A captive portal is the web page displayed to the user of a public Wi-Fi network before they can use the internet freely. Effectively the user is “captive” until they have completed the actions required, which is normally some sort of authentication.
Captive portals are great for marketing and commercial communication purposes in order to drive sales in your stores, but they can also be huge momentum killers if done badly. Seconds really do count, so anything that unduly impedes or frustrates your customers’ ability to get connected is likely to discourage them.
To build a captive portal that delights your customers make sure you follow these ten rules:
- Have a beautiful splash page
This is the page that greets your customers to the Wi-Fi network. It represents your brand and is just as important as the shop door and signage.
- Don’t make customers scroll through your terms and conditions
People rarely (if ever) read them and it’s simply unnecessary. Instead have a simple checkbox to say they accept the terms and conditions along with a link so they can read them if they wish.
- Allow authentication via social media accounts
It’s the quickest and easiest way for your customers to get connected. We recommend Facebook, Twitter, Instagram and LinkedIn as a minimum.
- Allow authentication via a web form
It’s also a good idea to allow people to login via a web form if they don’t have (or don’t want to use) a social media account. Make sure you don’t ask them for too much information though, as this will likely put people off.
- Use personalised greetings
Send different welcome messages to returning customers and loyalty members. These are people that have visited you before and are valuable customers. Make sure you treat them as such.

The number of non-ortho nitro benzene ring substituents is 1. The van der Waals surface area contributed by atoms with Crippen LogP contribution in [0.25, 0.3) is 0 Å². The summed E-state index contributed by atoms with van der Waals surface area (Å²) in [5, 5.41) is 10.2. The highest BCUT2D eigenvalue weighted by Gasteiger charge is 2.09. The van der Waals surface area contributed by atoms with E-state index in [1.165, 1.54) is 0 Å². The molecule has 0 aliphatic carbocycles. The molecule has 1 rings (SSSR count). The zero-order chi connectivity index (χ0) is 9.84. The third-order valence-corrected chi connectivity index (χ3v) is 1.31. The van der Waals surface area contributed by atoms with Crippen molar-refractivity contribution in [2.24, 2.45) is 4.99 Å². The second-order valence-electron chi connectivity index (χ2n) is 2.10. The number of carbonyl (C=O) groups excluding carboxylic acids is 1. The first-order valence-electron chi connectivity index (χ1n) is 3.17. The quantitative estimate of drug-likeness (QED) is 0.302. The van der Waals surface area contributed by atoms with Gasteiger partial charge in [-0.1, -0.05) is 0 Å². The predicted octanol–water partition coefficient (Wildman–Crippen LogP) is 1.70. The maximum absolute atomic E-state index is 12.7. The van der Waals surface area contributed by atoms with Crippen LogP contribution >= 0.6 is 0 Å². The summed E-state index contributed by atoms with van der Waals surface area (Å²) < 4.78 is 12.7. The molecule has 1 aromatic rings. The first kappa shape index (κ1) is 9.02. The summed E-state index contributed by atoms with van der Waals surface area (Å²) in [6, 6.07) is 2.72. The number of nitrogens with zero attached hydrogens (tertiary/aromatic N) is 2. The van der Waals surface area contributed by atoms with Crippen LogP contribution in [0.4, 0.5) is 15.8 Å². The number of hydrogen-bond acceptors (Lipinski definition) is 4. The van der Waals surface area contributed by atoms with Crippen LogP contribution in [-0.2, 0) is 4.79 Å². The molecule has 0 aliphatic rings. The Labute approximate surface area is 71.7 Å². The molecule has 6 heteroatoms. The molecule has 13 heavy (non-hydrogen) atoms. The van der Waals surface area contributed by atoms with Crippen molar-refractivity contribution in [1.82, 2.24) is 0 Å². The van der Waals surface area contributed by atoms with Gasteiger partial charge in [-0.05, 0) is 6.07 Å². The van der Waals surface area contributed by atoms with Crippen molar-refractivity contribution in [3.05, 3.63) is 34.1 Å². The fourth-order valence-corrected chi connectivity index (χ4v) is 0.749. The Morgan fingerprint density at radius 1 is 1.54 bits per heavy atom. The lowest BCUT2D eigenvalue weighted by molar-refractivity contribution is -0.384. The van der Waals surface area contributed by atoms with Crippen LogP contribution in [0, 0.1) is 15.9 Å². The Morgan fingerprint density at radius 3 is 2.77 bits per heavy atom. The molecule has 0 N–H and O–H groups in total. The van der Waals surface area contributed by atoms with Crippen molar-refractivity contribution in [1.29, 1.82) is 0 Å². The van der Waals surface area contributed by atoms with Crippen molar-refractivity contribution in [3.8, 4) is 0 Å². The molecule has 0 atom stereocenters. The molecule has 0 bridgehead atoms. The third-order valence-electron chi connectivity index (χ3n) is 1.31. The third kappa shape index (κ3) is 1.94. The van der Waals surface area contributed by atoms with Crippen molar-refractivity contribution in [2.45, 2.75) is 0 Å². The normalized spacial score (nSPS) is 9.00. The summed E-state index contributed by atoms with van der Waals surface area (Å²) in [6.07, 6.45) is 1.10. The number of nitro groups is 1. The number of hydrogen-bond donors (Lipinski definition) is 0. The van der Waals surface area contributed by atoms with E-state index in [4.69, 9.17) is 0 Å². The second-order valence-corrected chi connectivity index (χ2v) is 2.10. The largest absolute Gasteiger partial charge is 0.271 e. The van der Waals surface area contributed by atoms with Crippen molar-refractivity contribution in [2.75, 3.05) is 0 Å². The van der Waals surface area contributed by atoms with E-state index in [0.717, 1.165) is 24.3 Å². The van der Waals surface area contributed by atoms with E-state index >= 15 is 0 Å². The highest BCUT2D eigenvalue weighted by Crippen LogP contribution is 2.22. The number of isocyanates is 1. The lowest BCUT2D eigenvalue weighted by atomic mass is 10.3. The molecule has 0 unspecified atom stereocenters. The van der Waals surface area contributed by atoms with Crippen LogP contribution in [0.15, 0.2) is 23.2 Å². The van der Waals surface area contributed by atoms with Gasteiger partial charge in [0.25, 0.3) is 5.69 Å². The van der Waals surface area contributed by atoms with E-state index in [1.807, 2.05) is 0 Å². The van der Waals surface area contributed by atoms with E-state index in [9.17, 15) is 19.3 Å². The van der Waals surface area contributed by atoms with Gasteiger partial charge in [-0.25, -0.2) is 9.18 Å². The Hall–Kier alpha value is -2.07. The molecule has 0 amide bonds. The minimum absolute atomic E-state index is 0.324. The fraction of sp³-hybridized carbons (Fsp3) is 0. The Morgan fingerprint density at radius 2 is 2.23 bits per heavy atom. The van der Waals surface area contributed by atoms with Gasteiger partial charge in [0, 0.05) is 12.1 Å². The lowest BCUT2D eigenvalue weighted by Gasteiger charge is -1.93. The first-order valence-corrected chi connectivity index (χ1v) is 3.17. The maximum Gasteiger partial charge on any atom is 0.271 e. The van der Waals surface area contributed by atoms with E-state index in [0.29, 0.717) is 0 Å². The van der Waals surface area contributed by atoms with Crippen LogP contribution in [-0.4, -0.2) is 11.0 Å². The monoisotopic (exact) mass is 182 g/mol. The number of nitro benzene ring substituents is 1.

- Advertise your loyalty programme
If you have a customer loyalty programme make sure you advertise it prominently, explain why customers should sign up, and then give them an easy way of joining there and then.
- Don’t just dump people on your homepage
Once a customer is successfully connected to your Wi-Fi network, don’t just dump them onto your homepage. It’s not particularly inspiring and most people will simply exit the page. Instead capitalise on this valuable opportunity by taking them to a page with a simple, strong call-to-action.
- Localise the experience
Consider creating a custom landing page for each of your locations which offers valuable store information and helpful tools to enable them to find the product they are looking for. Most importantly walk them down a clear path that motivates them to buy and hooks them in a way that inspires their long-term loyalty.
- Give customers personalised offers
Use customer’s shopping history to provide them with personalised promotions or discounts on the products they like (or are likely) to buy.
- Set a long time out
A common by-product of captive portals is the frustrating ‘time-out’, whereby after a set amount of time the Wi-Fi stops working. If this happens whilst someone is still in your store it’s highly frustrating, so make sure you set this sensibly so that customers don’t need to login more than once per day.
In conclusion, don’t just dabble in guest Wi-Fi, because you risk ruining the customer experience and damaging your brand. You also need to properly invest in good WLAN design and a Wi-Fi performance management solution so that you can ensure service continuity. The associated monetary and reputational costs of an outage are simply too high.
Delivering incredible digital experiences in retail is no small achievement, but if you are to compete in today’s tough market you need to turn customers into excited, loyal advocates that will return time and time again.